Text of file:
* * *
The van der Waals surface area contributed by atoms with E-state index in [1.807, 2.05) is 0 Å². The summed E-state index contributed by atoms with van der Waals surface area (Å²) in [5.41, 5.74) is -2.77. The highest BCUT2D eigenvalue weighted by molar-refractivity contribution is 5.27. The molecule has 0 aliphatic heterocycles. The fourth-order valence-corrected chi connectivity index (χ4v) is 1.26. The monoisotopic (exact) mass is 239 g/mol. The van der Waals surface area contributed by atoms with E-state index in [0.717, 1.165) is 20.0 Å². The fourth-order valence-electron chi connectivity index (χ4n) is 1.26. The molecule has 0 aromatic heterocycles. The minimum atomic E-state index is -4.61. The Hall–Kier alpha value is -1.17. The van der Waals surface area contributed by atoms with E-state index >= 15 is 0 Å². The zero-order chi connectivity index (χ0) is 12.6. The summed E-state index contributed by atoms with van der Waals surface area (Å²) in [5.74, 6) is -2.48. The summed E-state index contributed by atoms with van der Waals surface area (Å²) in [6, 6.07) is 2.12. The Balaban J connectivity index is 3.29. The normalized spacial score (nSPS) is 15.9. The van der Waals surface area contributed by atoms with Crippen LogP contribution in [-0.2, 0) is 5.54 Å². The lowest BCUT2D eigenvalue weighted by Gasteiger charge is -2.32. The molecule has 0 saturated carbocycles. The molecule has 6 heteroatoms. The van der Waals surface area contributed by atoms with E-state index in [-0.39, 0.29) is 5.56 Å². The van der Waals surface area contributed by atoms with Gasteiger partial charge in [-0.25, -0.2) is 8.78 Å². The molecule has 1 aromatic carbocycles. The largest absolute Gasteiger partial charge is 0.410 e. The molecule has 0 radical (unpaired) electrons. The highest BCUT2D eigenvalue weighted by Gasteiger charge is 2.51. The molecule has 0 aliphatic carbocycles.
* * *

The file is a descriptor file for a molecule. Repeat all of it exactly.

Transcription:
The van der Waals surface area contributed by atoms with E-state index in [1.807, 2.05) is 0 Å². The summed E-state index contributed by atoms with van der Waals surface area (Å²) in [5.41, 5.74) is -2.77. The highest BCUT2D eigenvalue weighted by molar-refractivity contribution is 5.27. The molecule has 0 aliphatic heterocycles. The fourth-order valence-corrected chi connectivity index (χ4v) is 1.26. The monoisotopic (exact) mass is 239 g/mol. The van der Waals surface area contributed by atoms with E-state index in [0.717, 1.165) is 20.0 Å². The fourth-order valence-electron chi connectivity index (χ4n) is 1.26. The molecule has 0 aromatic heterocycles. The minimum atomic E-state index is -4.61. The Hall–Kier alpha value is -1.17. The van der Waals surface area contributed by atoms with E-state index >= 15 is 0 Å². The zero-order chi connectivity index (χ0) is 12.6. The summed E-state index contributed by atoms with van der Waals surface area (Å²) in [5.74, 6) is -2.48. The summed E-state index contributed by atoms with van der Waals surface area (Å²) in [6, 6.07) is 2.12. The Balaban J connectivity index is 3.29. The normalized spacial score (nSPS) is 15.9. The van der Waals surface area contributed by atoms with Crippen LogP contribution in [-0.2, 0) is 5.54 Å². The lowest BCUT2D eigenvalue weighted by Gasteiger charge is -2.32. The molecule has 0 saturated carbocycles. The molecule has 6 heteroatoms. The van der Waals surface area contributed by atoms with E-state index in [-0.39, 0.29) is 5.56 Å². The van der Waals surface area contributed by atoms with Gasteiger partial charge in [-0.25, -0.2) is 8.78 Å². The molecule has 1 aromatic carbocycles. The largest absolute Gasteiger partial charge is 0.410 e. The molecule has 0 radical (unpaired) electrons. The highest BCUT2D eigenvalue weighted by Gasteiger charge is 2.51. The molecule has 0 aliphatic carbocycles.